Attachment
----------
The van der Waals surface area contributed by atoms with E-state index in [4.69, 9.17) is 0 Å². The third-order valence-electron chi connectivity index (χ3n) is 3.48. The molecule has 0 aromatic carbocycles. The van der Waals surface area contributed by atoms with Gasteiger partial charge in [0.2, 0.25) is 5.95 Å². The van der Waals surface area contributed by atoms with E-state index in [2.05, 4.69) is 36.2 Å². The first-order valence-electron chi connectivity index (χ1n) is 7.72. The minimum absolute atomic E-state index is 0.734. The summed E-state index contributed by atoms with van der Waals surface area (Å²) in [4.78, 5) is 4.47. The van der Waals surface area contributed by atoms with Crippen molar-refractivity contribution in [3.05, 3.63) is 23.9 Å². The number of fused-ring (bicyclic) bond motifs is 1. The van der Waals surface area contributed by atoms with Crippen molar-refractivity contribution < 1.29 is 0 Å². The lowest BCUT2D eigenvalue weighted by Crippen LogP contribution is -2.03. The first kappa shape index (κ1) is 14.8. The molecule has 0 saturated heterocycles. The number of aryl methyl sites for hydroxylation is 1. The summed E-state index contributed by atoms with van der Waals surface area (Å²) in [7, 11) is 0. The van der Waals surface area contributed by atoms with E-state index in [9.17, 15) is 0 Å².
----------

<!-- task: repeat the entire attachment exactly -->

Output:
The van der Waals surface area contributed by atoms with E-state index in [4.69, 9.17) is 0 Å². The third-order valence-electron chi connectivity index (χ3n) is 3.48. The molecule has 0 aromatic carbocycles. The van der Waals surface area contributed by atoms with Gasteiger partial charge in [0.2, 0.25) is 5.95 Å². The van der Waals surface area contributed by atoms with E-state index in [2.05, 4.69) is 36.2 Å². The first-order valence-electron chi connectivity index (χ1n) is 7.72. The minimum absolute atomic E-state index is 0.734. The summed E-state index contributed by atoms with van der Waals surface area (Å²) in [4.78, 5) is 4.47. The van der Waals surface area contributed by atoms with Crippen molar-refractivity contribution in [3.05, 3.63) is 23.9 Å². The number of fused-ring (bicyclic) bond motifs is 1. The van der Waals surface area contributed by atoms with Crippen molar-refractivity contribution < 1.29 is 0 Å². The lowest BCUT2D eigenvalue weighted by Crippen LogP contribution is -2.03. The first kappa shape index (κ1) is 14.8. The molecule has 0 saturated heterocycles. The number of aryl methyl sites for hydroxylation is 1. The summed E-state index contributed by atoms with van der Waals surface area (Å²) in [7, 11) is 0. The van der Waals surface area contributed by atoms with E-state index in [9.17, 15) is 0 Å².